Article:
The New York Times editorialists today back the idea of a federal tax on "drinks loaded with sugar." It is the ninth different tax increase that the Times has supported in the past six years, to judge by this New York Sun editorial on the first eight tax increases. The editorial doesn't explain what is particularly nefarious about drinks loaded with sugar as opposed to say, cupcakes, or cotton candy, or other sugary treats that are constituted as solids rather than liquids. What's next, a tax on newspapers with food sections carrying articles that encourage eating sugary treats?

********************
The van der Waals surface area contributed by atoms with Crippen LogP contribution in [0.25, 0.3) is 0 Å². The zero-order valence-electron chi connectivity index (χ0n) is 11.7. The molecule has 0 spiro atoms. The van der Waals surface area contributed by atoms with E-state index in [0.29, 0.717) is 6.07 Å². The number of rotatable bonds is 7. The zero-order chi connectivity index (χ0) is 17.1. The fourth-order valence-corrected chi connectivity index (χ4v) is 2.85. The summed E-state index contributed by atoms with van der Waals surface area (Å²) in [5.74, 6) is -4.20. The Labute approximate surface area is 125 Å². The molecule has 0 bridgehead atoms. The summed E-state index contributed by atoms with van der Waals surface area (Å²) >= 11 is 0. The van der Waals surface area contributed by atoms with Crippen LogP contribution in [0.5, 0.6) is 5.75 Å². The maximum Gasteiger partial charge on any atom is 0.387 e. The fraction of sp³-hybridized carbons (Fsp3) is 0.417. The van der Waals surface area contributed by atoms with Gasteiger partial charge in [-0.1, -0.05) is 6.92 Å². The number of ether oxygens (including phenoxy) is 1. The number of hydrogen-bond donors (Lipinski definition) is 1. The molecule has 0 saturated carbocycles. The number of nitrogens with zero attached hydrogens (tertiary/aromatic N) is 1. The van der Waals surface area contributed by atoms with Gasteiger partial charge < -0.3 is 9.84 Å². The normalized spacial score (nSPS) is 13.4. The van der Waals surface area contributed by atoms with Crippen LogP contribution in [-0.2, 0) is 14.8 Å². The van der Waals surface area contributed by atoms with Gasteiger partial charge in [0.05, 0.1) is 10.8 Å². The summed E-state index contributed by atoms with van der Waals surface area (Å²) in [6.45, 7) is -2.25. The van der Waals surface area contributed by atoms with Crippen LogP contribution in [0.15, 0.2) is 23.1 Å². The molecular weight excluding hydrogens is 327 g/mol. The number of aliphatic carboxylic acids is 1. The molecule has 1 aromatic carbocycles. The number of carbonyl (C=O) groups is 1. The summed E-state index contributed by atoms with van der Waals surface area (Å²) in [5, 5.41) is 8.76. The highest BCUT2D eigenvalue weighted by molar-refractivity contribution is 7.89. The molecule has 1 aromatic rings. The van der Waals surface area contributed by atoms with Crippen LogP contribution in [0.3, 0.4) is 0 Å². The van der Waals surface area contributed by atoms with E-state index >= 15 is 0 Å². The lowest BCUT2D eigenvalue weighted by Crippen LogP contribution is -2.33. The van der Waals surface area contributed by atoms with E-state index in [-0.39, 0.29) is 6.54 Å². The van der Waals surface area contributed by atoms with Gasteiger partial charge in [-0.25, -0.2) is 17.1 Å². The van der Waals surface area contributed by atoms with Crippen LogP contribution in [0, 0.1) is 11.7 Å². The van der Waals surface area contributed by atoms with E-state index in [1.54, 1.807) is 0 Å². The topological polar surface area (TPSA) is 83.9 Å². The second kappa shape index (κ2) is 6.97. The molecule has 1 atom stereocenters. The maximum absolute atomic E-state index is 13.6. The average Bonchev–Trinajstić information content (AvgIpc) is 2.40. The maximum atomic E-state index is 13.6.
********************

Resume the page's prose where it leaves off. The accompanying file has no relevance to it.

As the Times food section editors apparently recognize, but the editorialists apparently don't, sometimes eating or drinking is just an individual choice, not a public policy matter to be decided centrally from Washington. The Times says the sugary-drink tax idea is inspired by the tobacco tax. There are some similarities — Coca-Cola and Pepsi can be demonized just like the big tobacco companies were. It's harder to demonize the local cupcake baker, which may be one reason why the taxers are targeting the soft drinks rather than the solids. And just as the federal government was handing out crop subsidies to tobacco farmers at the same time it was taxing smokers, the federal government is subsidizing domestic sugar production through tariffs, quotas, and price supports (same as it does with corn syrup) at the same time as it is apparently contemplating a new tax on the end users.